While swearing might win you points in a poetry slam, it can still be a liability in print venues (and in some live readings, too). The famous obscenity trial over “Howl” happened a long time ago but certain kinds of explicitness still generate wild discomfort. I once received a nice-note rejection from a very generous editor saying that the word “crotch” in one of my poems (“Lucky Thirteen”) was a deal-breaker. I meant it to be tricky and distasteful: it’s a poem about depression, for fuck’s sake. (Ha!) Still, experimentally, I revised it out. The poem was promptly accepted by another magazine in the next round of submissions. Some version of this happens to me a lot. Apparently I still can’t pull off the colorful verbiage.
Are they right, the editors and readers who resist the cringe? Risks are worth trying, but sometimes you can’t pull them off, or a phrase that was important for generating a poem doesn’t fit in the final version. I keep looking at a poem I first drafted a couple of years ago, working title “Douchebags,” trying to figure out if it’s the title/ blunt treatment of sexual material earning rejections or whether the poem just isn’t quite successful on other grounds. (Anyone who wants to read it and tell me, backchannel!) I can’t revise out the crudeness this time, though. The poem concerns my first sexual experience; this involved a guy who did me some lasting harm but who was also damaged and sad, and whom I did not treat honorably either. When I broke up with him, his lament was: “You douched me over, you douchebag!” At eighteen, I knew this was very funny, and also that I was being a condescending jerk by finding this very funny. He was hurting badly and that was all the language he had to express his emotion. Although he treated me awfully, at some level I had always possessed the power of just being smarter and knowing, deep in my douchebag heart, that I could and would do better.
And this probably gets back to why I’m attracted to foul-mouthed poems, especially when the profanity is mixed up with lyricism, wit, and erudition. I want to believe these worlds can coexist, if not harmonize—that their native speakers can talk to each other, across hurt and difference. Those languages coexist in me.
Happy Thanksgiving, and may your stuffing and sweet potatoes touch illicitly on the plate while brown rivulets of gravy dribble into the cranberry sauce.
I returned to Wellington yesterday from Auckland where, during the wonderful “Poetry Off the Page” course she co-teaches with Helen Sword, Michele Leggott presented me with a Tapa Notebook. This practice is a part of an ongoing nzepc project: visiting writers are presented with an empty, unlined spiral notebook and asked to fill up the pages and send it back at their convenience. It then becomes part of the library archive and scanned excerpts are posted on nzepc. Tapa is a cloth made in the Pacific from pounded bark; the tapa rectangle on my book’s cover is painted with black-lined, persimmon-red petals.
The instructions suggest inscribing it with “poetry or other notations of value.” Drawings and pasted-in items are fine, although I was told anecdotally that Helen’s inclusion of a French muffin-wrapper, buttery crumbs and all, was a bit traumatic for the librarians. I just toted mine to a staff seminar on Keats’ letters. Heidi Thomson argued that Keats is never unconscious of his interlocutors, in letters or poems, but what kind of audience do notebook-keepers imagine? I have been scrawling bits and pieces in little pads all through this trip, sometimes going back to pull out and type up some information I’ve been given or a poem I began to draft in an airport, but I can’t imagine some student poring over them in an archive one day. If that ever happens: Reader, I apologize abjectly.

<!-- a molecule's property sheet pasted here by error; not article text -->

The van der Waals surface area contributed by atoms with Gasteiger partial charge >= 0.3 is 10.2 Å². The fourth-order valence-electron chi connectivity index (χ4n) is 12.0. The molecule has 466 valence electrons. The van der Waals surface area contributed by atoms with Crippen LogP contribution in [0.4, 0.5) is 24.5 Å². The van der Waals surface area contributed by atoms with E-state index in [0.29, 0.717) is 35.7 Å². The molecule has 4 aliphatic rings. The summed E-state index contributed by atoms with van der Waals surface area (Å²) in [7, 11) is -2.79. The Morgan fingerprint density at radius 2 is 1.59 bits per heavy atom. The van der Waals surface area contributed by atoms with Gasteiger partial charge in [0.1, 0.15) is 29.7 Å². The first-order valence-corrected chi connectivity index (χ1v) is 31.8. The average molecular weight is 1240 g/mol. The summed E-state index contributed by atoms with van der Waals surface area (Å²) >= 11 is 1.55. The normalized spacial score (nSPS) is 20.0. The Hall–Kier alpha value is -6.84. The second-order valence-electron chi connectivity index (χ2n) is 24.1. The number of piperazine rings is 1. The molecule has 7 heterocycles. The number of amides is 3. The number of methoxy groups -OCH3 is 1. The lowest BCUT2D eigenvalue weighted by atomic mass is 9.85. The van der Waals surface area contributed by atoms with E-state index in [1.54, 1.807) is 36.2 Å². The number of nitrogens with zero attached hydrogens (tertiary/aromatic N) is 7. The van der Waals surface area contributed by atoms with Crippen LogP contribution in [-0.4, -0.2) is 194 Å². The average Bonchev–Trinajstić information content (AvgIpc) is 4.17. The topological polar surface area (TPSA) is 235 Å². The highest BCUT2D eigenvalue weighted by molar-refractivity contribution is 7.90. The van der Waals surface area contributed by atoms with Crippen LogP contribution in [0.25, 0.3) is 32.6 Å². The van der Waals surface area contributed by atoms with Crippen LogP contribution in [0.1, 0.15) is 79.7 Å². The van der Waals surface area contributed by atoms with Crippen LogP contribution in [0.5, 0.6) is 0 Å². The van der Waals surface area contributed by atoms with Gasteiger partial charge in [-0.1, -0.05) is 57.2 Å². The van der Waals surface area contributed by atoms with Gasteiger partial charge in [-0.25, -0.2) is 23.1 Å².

From my notes on Auckland:
13 May, Laureate reading in the Aotea Centre: During Manhire’s “Hotel Emergencies,” Michele’s guide dog Olive, also up on stage, puts her head down on her paws & begins to look bored.
14 May, festival panel on publishing: one of the editors says that, historically, the invention of a cheaper format (steam-powered rotary printing press, the e-book) always catalyzes an explosion in reading & publishing. Another says that traditional books will continue to be published as “beautiful objects.” There will be fewer of them & they will increase in price. All agree mass market paperbacks are out: Kindle goes to the beach instead.
Best of the Best NZ Poems reading: Emma Neale gives an electric performance of “Spark,” about a child learning how to say “light.” Throughout, a little patch of brightness bobs across her cheek, a reflection from an earring. You can’t see it on the monitors.
My father John Keats eases a scalpel between the cork and the bottle.
My father Langston Hughes gives his camel jacket to the coat-check girl.
My father Allen Ginsberg insists I must eat my broccoli broccoli broccoli
15 May, Mauri Ola reading: Tusiata Avia: “It’s a big poem & this is a small stage so I’m going to read it in a contained way so I don’t fall off or burst into flames.” A tattoo keeps flashing out from the cuff of her blazer.
Kiwi expression from Richard: “to pack a sad.”
Love-dirty and almost bald, / the animals peer down from their high shelf.
17 May, Auckland University: Chris (student-blogger) is at the front of the room discussing Chinese dissident poetry with Helen & Michele. Michele is saying something like, “Well, we don’t want this assignment to instigate a crackdown on an artist by an authoritarian government.” Beautiful Olive is sprawled across the blue-beige carpet. I imagine she wants to go outside and smell things, but maybe that’s me.
"This work is unlike any other, in its range of rich, conjuring imagery and its dexterity, its smart voice. Carroll-Hackett doesn’t spare us—but doesn’t save us—she draws a blueprint of power and class with her unflinching pivot: matter-of-fact and tender." —Jan Beatty